>> >> >>> >> > processed.
>> >> >>> >> >
>> >> >>> >> > My question is what is the new file selection
criteria for
>> >> >>> >> > "ListFile" ?
>> >> >>> >> > Can
>> >> >>> >> > I change it only to file name ?
>> >> >>> >> >
>> >> >>> >> > Thanks in advance.
>> >> >>> >> >
>> >> >>> >> > -Obaid
>> >> >>> >> >
>> >> >>> >> >
>> >> >>> >> >
>> >> >>> >> >
>> >> >>> >> >
>> >> >>> >> >
>> >> >>> >> >
>> >> >>> >> > On Fri, Jan 1, 2016 at 10:43 PM, Joe Witt <joe.witt@gmail.com>
>> >> >>> >> > wrote:
>> >> >>> >> >>
>> >> >>> >> >> Hello Obaid,
>> >> >>> >> >>
>> >> >>> >> >> At 6 TB/day and average size of 2-3GB per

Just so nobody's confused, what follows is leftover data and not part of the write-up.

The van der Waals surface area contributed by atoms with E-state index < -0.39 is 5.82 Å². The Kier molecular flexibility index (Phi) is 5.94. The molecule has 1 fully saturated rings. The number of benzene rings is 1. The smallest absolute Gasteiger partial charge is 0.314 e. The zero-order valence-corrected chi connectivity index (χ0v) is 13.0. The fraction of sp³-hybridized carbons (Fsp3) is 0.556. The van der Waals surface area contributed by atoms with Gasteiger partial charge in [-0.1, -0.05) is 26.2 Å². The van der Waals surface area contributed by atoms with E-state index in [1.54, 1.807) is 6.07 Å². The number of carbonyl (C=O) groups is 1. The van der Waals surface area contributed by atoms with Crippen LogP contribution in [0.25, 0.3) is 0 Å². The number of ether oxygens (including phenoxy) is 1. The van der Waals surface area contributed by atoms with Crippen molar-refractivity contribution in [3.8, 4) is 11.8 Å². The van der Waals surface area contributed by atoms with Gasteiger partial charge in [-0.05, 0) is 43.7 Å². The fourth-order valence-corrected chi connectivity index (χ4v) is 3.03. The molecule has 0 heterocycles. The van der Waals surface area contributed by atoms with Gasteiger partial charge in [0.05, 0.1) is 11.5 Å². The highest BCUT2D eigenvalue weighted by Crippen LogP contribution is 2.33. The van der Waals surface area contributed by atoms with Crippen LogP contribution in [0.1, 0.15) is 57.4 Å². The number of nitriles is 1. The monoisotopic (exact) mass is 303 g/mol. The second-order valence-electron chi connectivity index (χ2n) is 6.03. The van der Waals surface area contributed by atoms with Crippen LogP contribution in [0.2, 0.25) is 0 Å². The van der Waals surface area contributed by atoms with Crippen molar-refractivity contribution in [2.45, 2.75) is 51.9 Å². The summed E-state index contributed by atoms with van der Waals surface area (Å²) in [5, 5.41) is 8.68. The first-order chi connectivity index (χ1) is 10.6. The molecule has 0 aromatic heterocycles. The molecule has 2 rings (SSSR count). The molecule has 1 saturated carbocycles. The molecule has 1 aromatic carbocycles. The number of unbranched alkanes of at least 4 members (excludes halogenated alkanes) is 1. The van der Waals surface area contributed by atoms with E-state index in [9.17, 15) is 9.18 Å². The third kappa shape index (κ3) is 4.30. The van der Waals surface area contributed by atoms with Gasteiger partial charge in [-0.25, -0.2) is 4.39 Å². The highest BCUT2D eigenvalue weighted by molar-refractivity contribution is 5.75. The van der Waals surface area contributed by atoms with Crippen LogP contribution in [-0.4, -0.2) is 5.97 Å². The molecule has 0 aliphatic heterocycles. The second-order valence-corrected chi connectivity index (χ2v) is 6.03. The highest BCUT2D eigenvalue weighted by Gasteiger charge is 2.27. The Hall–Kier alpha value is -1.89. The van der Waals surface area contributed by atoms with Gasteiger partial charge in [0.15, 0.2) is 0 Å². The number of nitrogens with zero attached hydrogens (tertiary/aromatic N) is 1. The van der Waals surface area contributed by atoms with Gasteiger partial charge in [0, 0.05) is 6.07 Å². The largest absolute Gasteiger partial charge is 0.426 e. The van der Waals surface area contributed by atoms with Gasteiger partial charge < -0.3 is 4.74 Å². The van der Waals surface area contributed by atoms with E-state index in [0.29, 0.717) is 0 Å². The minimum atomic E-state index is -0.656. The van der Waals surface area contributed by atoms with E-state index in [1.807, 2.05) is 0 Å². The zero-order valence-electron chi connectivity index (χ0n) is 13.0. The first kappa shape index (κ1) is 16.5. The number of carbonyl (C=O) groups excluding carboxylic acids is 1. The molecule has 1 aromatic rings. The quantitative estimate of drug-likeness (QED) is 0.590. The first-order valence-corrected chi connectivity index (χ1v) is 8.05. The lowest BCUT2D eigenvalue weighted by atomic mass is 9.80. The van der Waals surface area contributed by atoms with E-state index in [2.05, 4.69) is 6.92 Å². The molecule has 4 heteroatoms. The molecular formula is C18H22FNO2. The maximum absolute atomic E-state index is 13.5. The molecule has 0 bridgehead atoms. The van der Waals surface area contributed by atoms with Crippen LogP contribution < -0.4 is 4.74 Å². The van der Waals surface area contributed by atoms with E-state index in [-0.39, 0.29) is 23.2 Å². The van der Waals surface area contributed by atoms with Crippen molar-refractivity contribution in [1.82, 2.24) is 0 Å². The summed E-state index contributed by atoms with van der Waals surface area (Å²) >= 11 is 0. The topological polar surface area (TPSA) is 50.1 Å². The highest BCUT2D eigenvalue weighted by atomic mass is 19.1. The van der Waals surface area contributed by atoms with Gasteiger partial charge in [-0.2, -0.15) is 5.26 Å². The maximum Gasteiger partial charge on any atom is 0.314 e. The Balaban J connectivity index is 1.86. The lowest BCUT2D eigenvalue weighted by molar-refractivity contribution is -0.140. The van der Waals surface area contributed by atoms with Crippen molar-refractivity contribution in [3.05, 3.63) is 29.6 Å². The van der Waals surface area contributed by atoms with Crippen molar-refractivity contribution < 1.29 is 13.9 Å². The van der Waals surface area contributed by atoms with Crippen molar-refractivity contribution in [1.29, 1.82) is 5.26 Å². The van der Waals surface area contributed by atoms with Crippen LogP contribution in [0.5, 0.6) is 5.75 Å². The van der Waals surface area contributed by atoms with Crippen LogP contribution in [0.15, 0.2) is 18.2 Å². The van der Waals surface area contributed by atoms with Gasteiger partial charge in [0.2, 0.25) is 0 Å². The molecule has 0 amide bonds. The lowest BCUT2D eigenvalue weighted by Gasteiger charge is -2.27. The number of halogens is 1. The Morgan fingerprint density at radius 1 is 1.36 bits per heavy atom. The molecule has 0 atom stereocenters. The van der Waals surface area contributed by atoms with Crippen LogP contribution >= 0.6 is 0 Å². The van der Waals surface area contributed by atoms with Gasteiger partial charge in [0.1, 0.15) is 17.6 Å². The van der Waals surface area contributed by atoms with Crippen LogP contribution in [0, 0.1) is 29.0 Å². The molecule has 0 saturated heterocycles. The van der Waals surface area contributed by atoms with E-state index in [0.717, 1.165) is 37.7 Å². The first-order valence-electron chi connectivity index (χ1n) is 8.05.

dataset you're
>> >> >>> >> >> looking
>> >> >>> >> >> at
>> >> >>> >> >> a
>> >> >>> >> >> sustained rate of 70+MB/s and a pretty low
transaction rate.
>> >> >>> >> >> So
>> >> >>> >> >> well
>> >> >>> >> >> within a good range to work with on a single
system.
>> >> >>> >> >>
>> >> >>> >> >> 'I's there any way to by pass writing flow
files on disk or
>> >> >>> >> >> directly
>> >> >>> >> >> pass those files to HDFS as it is ?"
>> >> >>> >> >>
>> >> >>> >> >>   There is no way to bypass NiFi taking a
copy of that data
>> >> >>> >> >> by
>> >> >>> >> >> design.
>> >> >>> >> >> NiFi is helping you formulate a graph of
dataflow
>> >> >>> >> >> requirements
>> >> >>> >> >> from
>> >> >>> >> >> a
>> >> >>> >> >> given source(s) through given processing
steps and ultimate
>> >> >>> >> >> driving
>> >> >>> >> >> data into given destination systems.  As
a result it takes on
>> >> >>> >> >> the